Manage Your Manager

By Malcolm Fleschner

The standard relationship between sales reps and managers often is emphatically one-sided. Managers explain what they want and reps try to do as they’re told – or at least come up with good excuses why they didn’t. There are alternatives to the top-down approach to the manager-rep interaction, however, says professional management coach and 19-year pharmaceutical industry veteran Allan Mackintosh, He suggests a five-step plan to reduce conflict and get more of what you want from the relationship.

1. Get into style. Use the wealth of available information for assessing behavioral styles to determine your style and your manager’s style. Analyze the differences with an eye toward eliminating conflict. Mirror your manager’s body language, vocal tones and overall attitude. As amazing as it may seem, soon you’ll see results as rapport and trust improve.

2. Hammer out a contract. Take the initiative and consult with your manager about such critical issues as:

  • specific expectations for you as a sales rep
  • your objectives and how you’ll be measured
  • the behaviors that annoy your manager
  • what motivates and demotivates your manager
  • specific reports and their contents that your manager wants and when you should deliver them
  • how frequently you can expect a manager ride-along in the field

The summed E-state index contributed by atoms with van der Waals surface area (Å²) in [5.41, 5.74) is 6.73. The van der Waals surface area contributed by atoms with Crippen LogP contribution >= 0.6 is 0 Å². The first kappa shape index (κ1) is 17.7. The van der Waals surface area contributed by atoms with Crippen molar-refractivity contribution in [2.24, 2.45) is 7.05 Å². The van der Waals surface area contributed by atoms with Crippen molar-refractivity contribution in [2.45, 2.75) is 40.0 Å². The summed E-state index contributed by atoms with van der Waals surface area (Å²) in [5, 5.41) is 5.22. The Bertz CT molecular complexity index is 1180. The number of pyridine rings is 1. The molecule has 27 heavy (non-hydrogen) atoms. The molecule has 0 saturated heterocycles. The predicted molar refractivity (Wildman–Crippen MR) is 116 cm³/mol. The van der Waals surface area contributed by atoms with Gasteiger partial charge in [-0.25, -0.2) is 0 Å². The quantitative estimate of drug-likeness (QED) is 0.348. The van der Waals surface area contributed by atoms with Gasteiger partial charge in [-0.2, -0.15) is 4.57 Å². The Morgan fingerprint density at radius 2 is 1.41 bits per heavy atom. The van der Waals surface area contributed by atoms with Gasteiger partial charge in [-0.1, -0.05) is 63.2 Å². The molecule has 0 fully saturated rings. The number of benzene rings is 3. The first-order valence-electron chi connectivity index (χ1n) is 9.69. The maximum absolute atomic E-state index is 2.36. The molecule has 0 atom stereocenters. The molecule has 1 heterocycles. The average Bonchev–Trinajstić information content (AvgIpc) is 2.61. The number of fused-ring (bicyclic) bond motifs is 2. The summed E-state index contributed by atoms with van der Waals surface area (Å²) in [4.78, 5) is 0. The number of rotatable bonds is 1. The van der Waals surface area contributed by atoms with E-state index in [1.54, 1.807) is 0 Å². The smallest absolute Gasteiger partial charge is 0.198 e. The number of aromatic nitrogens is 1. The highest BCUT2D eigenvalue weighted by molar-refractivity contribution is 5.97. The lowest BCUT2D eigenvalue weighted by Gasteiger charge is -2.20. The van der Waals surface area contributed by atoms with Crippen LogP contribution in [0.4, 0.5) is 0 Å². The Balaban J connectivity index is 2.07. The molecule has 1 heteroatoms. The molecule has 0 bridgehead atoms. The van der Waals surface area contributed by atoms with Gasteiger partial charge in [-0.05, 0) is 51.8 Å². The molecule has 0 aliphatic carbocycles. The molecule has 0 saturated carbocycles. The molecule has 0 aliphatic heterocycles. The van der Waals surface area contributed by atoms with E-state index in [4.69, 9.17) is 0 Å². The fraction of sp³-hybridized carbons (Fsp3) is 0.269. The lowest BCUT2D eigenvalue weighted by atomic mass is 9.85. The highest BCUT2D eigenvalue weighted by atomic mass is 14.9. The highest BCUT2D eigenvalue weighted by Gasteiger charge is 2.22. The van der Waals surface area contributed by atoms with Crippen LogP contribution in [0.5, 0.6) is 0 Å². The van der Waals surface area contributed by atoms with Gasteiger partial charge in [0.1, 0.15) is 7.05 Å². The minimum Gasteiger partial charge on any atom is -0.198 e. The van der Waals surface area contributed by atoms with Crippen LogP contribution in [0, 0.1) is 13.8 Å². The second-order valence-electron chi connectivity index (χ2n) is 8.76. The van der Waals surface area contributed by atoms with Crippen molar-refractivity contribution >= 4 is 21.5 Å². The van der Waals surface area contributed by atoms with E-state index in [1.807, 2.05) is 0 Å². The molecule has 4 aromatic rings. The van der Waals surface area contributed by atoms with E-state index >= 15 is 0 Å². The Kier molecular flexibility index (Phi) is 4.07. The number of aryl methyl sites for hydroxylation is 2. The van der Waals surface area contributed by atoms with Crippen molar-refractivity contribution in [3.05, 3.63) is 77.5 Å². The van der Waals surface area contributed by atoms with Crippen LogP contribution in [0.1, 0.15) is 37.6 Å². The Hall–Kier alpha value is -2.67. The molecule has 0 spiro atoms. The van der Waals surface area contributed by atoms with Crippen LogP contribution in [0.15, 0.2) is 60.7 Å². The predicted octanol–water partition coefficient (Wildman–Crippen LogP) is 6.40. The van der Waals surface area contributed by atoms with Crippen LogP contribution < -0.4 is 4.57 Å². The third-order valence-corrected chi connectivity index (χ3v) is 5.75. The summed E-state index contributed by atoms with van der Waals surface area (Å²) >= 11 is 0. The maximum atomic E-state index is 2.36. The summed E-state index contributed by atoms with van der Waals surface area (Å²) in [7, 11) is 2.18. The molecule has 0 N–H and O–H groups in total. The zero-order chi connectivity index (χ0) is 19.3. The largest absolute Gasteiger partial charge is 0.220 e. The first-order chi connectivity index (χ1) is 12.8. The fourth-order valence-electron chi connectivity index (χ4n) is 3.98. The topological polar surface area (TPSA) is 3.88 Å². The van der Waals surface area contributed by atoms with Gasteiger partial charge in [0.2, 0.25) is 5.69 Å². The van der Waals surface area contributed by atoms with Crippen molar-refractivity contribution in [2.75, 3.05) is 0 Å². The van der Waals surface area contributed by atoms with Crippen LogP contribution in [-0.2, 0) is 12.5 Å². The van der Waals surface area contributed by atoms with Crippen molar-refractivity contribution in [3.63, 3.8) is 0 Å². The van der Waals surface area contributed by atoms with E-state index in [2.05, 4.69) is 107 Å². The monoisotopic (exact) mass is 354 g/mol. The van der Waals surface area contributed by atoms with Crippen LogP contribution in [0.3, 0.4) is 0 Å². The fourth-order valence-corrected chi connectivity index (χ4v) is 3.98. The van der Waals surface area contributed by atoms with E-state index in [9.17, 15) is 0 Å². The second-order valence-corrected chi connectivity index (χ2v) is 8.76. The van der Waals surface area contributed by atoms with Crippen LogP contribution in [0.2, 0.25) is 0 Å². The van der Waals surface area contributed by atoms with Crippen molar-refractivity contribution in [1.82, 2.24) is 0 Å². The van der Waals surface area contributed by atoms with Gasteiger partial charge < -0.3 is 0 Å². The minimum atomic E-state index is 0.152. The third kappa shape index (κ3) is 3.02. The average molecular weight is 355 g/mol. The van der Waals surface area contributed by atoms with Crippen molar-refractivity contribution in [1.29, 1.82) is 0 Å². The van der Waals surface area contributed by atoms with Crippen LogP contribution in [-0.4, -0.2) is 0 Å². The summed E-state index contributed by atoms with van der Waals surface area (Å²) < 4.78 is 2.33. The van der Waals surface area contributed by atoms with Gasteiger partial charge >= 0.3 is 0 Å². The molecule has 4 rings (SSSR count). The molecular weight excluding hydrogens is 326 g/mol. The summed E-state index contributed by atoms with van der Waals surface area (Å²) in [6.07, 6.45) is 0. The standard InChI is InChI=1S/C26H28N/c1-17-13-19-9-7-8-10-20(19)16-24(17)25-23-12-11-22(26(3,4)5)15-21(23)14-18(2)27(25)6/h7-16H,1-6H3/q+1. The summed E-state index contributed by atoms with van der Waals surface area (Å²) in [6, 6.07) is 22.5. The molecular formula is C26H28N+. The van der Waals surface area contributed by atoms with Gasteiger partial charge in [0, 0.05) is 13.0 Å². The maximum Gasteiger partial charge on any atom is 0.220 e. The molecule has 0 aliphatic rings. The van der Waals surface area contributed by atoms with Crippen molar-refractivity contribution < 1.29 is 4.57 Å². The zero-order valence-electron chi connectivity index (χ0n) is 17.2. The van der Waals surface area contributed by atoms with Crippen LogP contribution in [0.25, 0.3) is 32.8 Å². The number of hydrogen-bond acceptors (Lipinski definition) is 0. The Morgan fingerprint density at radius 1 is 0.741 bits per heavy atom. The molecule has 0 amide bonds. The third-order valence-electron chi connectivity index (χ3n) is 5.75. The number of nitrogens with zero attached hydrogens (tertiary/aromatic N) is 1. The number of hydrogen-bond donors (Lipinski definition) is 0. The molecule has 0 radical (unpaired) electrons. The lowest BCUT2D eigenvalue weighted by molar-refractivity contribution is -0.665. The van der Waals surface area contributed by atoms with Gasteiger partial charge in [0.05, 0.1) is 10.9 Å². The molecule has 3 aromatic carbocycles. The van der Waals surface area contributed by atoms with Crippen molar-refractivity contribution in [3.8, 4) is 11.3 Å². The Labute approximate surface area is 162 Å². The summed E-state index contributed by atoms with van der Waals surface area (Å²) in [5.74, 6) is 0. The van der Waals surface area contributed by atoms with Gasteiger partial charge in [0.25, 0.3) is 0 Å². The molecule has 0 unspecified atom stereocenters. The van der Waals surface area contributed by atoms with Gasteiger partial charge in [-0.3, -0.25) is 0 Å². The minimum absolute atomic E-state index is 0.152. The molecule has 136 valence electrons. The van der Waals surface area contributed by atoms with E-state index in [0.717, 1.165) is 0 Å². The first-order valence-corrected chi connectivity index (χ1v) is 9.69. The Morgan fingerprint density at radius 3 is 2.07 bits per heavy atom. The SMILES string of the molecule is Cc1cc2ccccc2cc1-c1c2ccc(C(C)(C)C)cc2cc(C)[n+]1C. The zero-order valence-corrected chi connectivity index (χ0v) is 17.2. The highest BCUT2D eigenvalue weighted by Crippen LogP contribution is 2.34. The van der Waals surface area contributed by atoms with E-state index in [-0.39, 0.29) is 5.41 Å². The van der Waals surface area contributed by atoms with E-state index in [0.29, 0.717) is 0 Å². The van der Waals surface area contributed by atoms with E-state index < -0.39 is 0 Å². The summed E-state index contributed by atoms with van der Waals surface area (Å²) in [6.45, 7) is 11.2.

Based on this conversation, develop a sort of contract of expectations on which you and your manager are both clear.

3. Solicit activities. Be proactive about getting coaching from your manager. Request regular feedback on your progress. Don’t be overbearing or a nuisance, however. Take advantage of ride-alongs to request protected time when you can discuss specific topics or challenges you’re facing.

4. Provide support. Though few reps think much about it, management can be lonely and terribly stressful. Make a point to ask your manager about his or her boss, and how team performance is measuring up. Depending on the situation, you might offer to take on greater responsibility to ease your manager’s workload. Besides demonstrating your eagerness to be a team player, you’ll also gain experience that might help you down the line.

5. Get it out in the open. When problems do crop up in the relationship, confront them. To help smooth this process, make sure to include in your contract that you will assert yourself whenever you feel things starting to head south. Don’t be tempted to discuss your concerns with other team members because this may only exacerbate the issue.